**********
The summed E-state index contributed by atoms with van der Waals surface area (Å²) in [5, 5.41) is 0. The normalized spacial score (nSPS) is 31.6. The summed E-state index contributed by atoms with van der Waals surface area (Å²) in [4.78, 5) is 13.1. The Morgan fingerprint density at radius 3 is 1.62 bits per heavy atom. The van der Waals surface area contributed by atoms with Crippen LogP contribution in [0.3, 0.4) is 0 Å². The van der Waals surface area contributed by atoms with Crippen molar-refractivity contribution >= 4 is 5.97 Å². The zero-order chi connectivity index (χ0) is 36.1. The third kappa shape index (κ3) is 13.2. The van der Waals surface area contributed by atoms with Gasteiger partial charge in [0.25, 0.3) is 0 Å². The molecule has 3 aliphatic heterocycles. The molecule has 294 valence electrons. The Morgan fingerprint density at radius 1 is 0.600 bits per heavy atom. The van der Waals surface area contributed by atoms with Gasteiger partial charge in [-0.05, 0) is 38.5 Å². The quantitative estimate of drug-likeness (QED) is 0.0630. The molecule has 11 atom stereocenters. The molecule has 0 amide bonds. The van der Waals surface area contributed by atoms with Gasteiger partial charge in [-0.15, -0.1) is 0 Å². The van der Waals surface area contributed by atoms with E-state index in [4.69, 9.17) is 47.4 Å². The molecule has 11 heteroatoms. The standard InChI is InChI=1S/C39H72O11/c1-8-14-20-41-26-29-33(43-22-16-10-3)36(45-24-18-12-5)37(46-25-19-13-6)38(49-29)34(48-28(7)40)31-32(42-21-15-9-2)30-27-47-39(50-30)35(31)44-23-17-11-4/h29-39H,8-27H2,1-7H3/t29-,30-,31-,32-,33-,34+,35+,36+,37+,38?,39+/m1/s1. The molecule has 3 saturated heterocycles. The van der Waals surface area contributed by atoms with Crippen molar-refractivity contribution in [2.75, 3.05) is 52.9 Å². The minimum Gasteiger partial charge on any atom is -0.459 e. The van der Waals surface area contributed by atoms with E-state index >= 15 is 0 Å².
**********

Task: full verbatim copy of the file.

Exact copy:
The summed E-state index contributed by atoms with van der Waals surface area (Å²) in [5, 5.41) is 0. The normalized spacial score (nSPS) is 31.6. The summed E-state index contributed by atoms with van der Waals surface area (Å²) in [4.78, 5) is 13.1. The Morgan fingerprint density at radius 3 is 1.62 bits per heavy atom. The van der Waals surface area contributed by atoms with Crippen LogP contribution in [0.3, 0.4) is 0 Å². The van der Waals surface area contributed by atoms with Crippen molar-refractivity contribution >= 4 is 5.97 Å². The zero-order chi connectivity index (χ0) is 36.1. The third kappa shape index (κ3) is 13.2. The van der Waals surface area contributed by atoms with Gasteiger partial charge in [0.25, 0.3) is 0 Å². The molecule has 3 aliphatic heterocycles. The molecule has 294 valence electrons. The Morgan fingerprint density at radius 1 is 0.600 bits per heavy atom. The van der Waals surface area contributed by atoms with Gasteiger partial charge in [-0.05, 0) is 38.5 Å². The quantitative estimate of drug-likeness (QED) is 0.0630. The molecule has 11 atom stereocenters. The molecule has 0 amide bonds. The van der Waals surface area contributed by atoms with Gasteiger partial charge in [-0.15, -0.1) is 0 Å². The van der Waals surface area contributed by atoms with E-state index in [4.69, 9.17) is 47.4 Å². The molecule has 11 heteroatoms. The standard InChI is InChI=1S/C39H72O11/c1-8-14-20-41-26-29-33(43-22-16-10-3)36(45-24-18-12-5)37(46-25-19-13-6)38(49-29)34(48-28(7)40)31-32(42-21-15-9-2)30-27-47-39(50-30)35(31)44-23-17-11-4/h29-39H,8-27H2,1-7H3/t29-,30-,31-,32-,33-,34+,35+,36+,37+,38?,39+/m1/s1. The molecule has 3 saturated heterocycles. The van der Waals surface area contributed by atoms with Crippen molar-refractivity contribution in [2.75, 3.05) is 52.9 Å². The minimum Gasteiger partial charge on any atom is -0.459 e. The van der Waals surface area contributed by atoms with E-state index >= 15 is 0 Å².